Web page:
Virtual accounts are offered by many banks but may lock the user into that relationship. There may be a new way to enjoy the benefits of this technology and enable bank independence.
Banks love to lock in corporate clients, and for obvious reasons. Many provide highly beneficial technologies that make that tied relationship worthwhile. However, being tied is a risk. It also increases the difficulty for clients to explore other options.
For some time, the treasury of Nordic tech giant, Tieto, has run a payment factory using its ERP system. But in recent times, says Ilkka Korkiakoski, its VP Transaction Banking, treasury has been asking how this set-up can be progressed to a higher level. In particular, he says it wanted to consolidate bank accounts and achieve better in-house banking functionality and a degree of “bank independence”.
Treasury, working alongside the firm’s CIO function, (which has responsibility for the ERP), has explored the idea of integrating a specific version of Tieto’s virtual account management (VAM) platform (called Treasury Corporate Bank or TCB) directly into treasury.
Normally the VAM platform is offered to Tieto’s banking clients, as a white label solution for their own corporate customers. But with treasury adopting the TCB solution, it would be able to consolidate its own bank accounts and create virtual accounting functionality to retrieve all the information it needs from its banks to execute and record all its usual in-house banking activities.
The VAM/TCB solution allows a much smaller number of physical accounts to rest with the panel of banks. By creating a ‘shadow’ master account within treasury, and building a hierarchy of virtual accounts around its business units and subsidiaries, treasury is able to manage them all centrally. The benefits of virtual accounts inside treasury, says Korkiakoski, include easier automated reconciliations and better visibility, control and reporting across multiple banks.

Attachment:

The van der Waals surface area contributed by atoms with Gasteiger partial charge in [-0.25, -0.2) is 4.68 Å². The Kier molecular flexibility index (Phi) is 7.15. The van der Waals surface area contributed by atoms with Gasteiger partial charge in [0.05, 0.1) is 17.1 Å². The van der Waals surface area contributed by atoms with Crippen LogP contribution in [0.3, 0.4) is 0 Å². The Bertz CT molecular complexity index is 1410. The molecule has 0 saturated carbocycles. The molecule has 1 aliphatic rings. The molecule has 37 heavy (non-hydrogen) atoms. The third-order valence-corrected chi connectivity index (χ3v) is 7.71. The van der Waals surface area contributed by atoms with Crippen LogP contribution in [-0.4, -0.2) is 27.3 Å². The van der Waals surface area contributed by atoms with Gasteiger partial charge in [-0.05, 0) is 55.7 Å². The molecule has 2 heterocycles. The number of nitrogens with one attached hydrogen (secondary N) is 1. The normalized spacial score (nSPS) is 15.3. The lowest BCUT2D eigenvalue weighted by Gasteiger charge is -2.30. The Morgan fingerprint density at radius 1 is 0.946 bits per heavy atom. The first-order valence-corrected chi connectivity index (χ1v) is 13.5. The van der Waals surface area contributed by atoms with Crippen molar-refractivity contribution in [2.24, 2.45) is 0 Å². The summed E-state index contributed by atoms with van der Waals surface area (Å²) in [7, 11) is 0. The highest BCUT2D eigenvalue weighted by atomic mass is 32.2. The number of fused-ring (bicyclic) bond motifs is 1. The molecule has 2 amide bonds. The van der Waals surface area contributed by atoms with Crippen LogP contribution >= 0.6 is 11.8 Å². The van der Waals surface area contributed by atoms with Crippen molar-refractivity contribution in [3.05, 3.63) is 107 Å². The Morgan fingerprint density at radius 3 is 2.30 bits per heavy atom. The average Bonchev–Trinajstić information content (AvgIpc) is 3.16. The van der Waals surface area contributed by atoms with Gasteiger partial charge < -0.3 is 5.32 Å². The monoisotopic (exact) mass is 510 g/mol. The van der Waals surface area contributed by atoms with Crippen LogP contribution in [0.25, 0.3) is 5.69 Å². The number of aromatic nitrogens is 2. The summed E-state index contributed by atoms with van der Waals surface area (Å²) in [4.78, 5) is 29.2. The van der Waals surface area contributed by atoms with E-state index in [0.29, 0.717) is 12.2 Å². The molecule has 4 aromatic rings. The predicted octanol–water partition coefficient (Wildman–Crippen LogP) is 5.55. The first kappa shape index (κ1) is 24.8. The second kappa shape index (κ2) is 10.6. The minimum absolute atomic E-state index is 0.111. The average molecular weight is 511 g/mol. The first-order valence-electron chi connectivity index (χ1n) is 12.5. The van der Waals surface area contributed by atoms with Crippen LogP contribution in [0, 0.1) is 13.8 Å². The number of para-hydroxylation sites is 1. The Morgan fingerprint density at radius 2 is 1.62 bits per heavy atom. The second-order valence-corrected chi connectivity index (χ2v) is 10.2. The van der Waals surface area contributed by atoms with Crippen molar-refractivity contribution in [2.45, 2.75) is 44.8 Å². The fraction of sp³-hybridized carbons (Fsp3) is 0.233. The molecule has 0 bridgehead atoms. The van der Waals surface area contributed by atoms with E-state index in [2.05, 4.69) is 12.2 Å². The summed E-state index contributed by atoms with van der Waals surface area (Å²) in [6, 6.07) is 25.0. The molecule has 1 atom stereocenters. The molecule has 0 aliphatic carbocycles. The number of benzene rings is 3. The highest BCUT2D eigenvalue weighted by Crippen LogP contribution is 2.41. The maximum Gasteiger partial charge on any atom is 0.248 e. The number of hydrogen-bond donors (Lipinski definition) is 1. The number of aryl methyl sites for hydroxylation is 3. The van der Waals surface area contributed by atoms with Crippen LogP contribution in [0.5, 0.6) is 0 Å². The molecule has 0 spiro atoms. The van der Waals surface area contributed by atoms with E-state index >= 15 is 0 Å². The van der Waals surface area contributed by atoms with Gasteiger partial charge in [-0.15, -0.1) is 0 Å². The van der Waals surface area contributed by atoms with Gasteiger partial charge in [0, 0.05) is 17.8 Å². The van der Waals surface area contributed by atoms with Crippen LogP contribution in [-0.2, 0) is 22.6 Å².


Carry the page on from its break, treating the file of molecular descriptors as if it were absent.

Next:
With virtual accounts now sitting inside treasury, all activity can be integrated within the company’s ERP and TMS systems. All external positions can be booked here; all internal positions (such as inter-company lending and margins) are booked on the VAM/TCB side. “It means treasury is not dependent on one bank’s solution but actually can integrate more easily with banks, who have the virtual account management solution,” explains Korkiakoski.
The concept of implementing a ‘bank independent’ VAM/TCB solution within treasury’s own in-house banking structure is currently in implementation design phase in Tieto’s treasury. However, another Nordic company, DNV GL (with operations in more than 100 countries), has been live for some years.
Companies, like Tieto and DNV GL, that have many subsidiaries and use multiple currencies, are burdened by FX costs, low automation and non-optimal banking structures. This inefficiency is driving a clear business case for deploying the VAM/TCB system, says Korkiakoski.
This success presents something of a quandary for Tieto. Although the VAM technology it has developed is primarily for bank clients, Korkiakoski says it is “sufficiently versatile” for Tieto to consider offering a streamlined version directly to other corporates.
It could promote VAM on the bank side, and TCB on the corporate side, offering advantages to both. It is also assessing the possibility of partnering with TMS or ERP providers, potentially enabling ‘real-time treasury’ by adding additional layers on top of their existing VAM and in-house banking functionality.
But the challenge, Korkiakoski admits, is that Tieto then becomes a competitor to the banks which make up the bulk of its regular financial sector business.
Many of these now offer virtual account products; enabling ‘bank independence’ is unlikely to be part of their strategy. That said, he believes that some “forward-looking banks” will take the view that they could be a channel partner, promoting an integrated bank-to-corporate VAM solution that delivers what their corporate clients want without locking them in. Tieto and DNV GL have proved that it is certainly now possible.